Last week, when he introduced the State Department’s annual human rights report, Secretary of State Antony Blinken announced that “President Biden has committed to putting human rights back at the center of American foreign policy.”
Back? Human rights never were at the center of American foreign policy. Geopolitical and economic concerns have almost always come first. During the Cold War, the US repeatedly helped dictators suppress, or topple, leftist movements. It did so even though, as the Boston College political scientist Lindsey O’Rourke has noted, “many of these [leftist] groups had repeatedly committed themselves to working within a democratic framework, and, in some cases, U.S. policymakers even acknowledged this fact.” The University of Kansas’s Mariya Omelicheva, who has researched America’s interventions in foreign elections, told me a couple of years ago that she “cannot think of a case” of a Cold War intervention “in which America’s democracy concerns superseded its national-security concerns.”
That’s not to say human rights never trump other US interests. In the rare cases where they do, it’s often because ordinary Americans demand it. During the Reagan era, the anti-apartheid movement pressured Congress into ending America’s economic ties to the white regime in South Africa, which the US had long supported as a bulwark against communism. Over the last half-decade, a grassroots movement has turned many Democratic politicians against Saudi Arabia’s murderous war in Yemen—laying the groundwork for Biden to curb the military support that Barack Obama began.
But most of the time, human rights do not drive American foreign policy. They justify American foreign policy. The US spotlights human rights abuses to rally opinion against adversaries that the US would be opposing anyway. Take the government of Iran. When America’s leaders denounce its brutality, they’re absolutely right. Ayatollah Khamenei and his henchmen deserve jail cells at the Hague. But if human rights drove American foreign policy toward Iran, the US wouldn’t have spent decades supporting the Shah, who according to Amnesty International tortured and executed thousands of political prisoners.
Human rights don’t drive US foreign policy toward China either. The Chinese Communist Party has been viciously squelching personal freedoms since it took power in 1949, yet the US government’s attitude toward it has shifted dramatically nonetheless. In the 1950s and 1960s, when Beijing was allied with the USSR, the CCP was among America’s foremost foes. Then, in the 1970s, after China broke with its Soviet patrons, relations between Washington and Beijing radically improved, although China’s human rights record remained awful. In 1989, days after the massacre in Tiananmen Square, George H.W. Bush said the US should “look beyond the moment to important and enduring aspects of this vital relationship for the United States.”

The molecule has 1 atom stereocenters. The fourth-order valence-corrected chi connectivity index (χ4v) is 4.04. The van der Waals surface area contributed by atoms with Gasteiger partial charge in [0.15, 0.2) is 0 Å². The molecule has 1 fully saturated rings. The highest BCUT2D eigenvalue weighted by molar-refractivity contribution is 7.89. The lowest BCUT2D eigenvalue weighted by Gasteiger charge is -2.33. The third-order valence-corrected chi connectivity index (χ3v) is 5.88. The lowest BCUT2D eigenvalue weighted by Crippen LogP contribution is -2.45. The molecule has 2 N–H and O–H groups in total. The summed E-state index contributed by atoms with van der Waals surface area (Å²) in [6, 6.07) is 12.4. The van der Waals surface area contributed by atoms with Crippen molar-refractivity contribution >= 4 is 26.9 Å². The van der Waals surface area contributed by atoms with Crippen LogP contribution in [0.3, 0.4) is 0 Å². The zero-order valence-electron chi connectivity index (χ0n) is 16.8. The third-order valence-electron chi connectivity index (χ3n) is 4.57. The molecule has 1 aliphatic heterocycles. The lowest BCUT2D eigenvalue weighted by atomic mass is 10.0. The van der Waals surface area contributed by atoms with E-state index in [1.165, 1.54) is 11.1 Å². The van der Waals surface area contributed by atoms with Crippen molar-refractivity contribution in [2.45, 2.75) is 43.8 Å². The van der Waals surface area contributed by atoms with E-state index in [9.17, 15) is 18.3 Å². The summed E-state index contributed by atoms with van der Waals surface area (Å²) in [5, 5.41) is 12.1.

Now US-Chinese relations have fallen off a cliff, and Biden officials are loudly condemning Beijing for crushing democracy in Hong Kong and committing genocide in Xinjiang. I’m glad they are. But Hong Kong and Xinjiang aren’t the primary reason that Washington now treats China as an adversary. The primary reason is that China has grown powerful enough to challenge America’s global preeminence. How do we know? Because the chief architect of America’s new hardline toward China was Donald Trump, who reportedly told Xi Jinping that herding Uighurs into concentration camps was “exactly the right thing to do.” Trump turned US China policy in a sharply adversarial direction while barely even pretending to care about human rights.
That’s the problem Biden now seeks to rectify—Trump’s failure to talk about human rights. What distinguished Trump from other presidents was not primarily his policies. (His predecessors had also backed pro-US dictators in places like Saudi Arabia, Egypt and Bahrain, and funded Israeli abuses of Palestinian rights; Trump just did so more crudely). What primarily distinguished Trump was his language—his refusal to use human rights as a cudgel against American foes. Blinken and the rest of the Biden team want to remedy that. They see the language of human rights as valuable instrument of American power, which Trump stupidly jettisoned.
I’m not suggesting there are no differences between Biden and Trump on human rights. Biden’s policies are obviously more humane at home: He’s not opposed to refugees entering the United States. And overseas, he’s somewhat more willing to prioritize human rights in places like Uganda or Myanmar, where the US has only modest geopolitical interests. But if you look at Blinken’s introduction to last week’s human rights report, where he focuses primarily on US adversaries like China, Russia, Belarus, Venezuela and Syria, it’s clear that the primary shift is rhetorical. Trump saw the discourse of human rights as largely irrelevant to America’s battles against its geopolitical foes. The Biden administration sees that discourse as vital.
That’s what Blinken means when he says human rights are “back at the center of American foreign policy.” They’re back at the center of the way America talks about foreign policy, which is a very different thing.
The dumbest Passover tweet ever.
The best Passover comedy routine ever.
One of the best descriptions of the creative process I’ve ever seen, from Paul Simon. (And, in my experience, very relevant to what it’s like to write).
I talked about US policy toward Iran in this podcast conversation with Negar Mortazavi.
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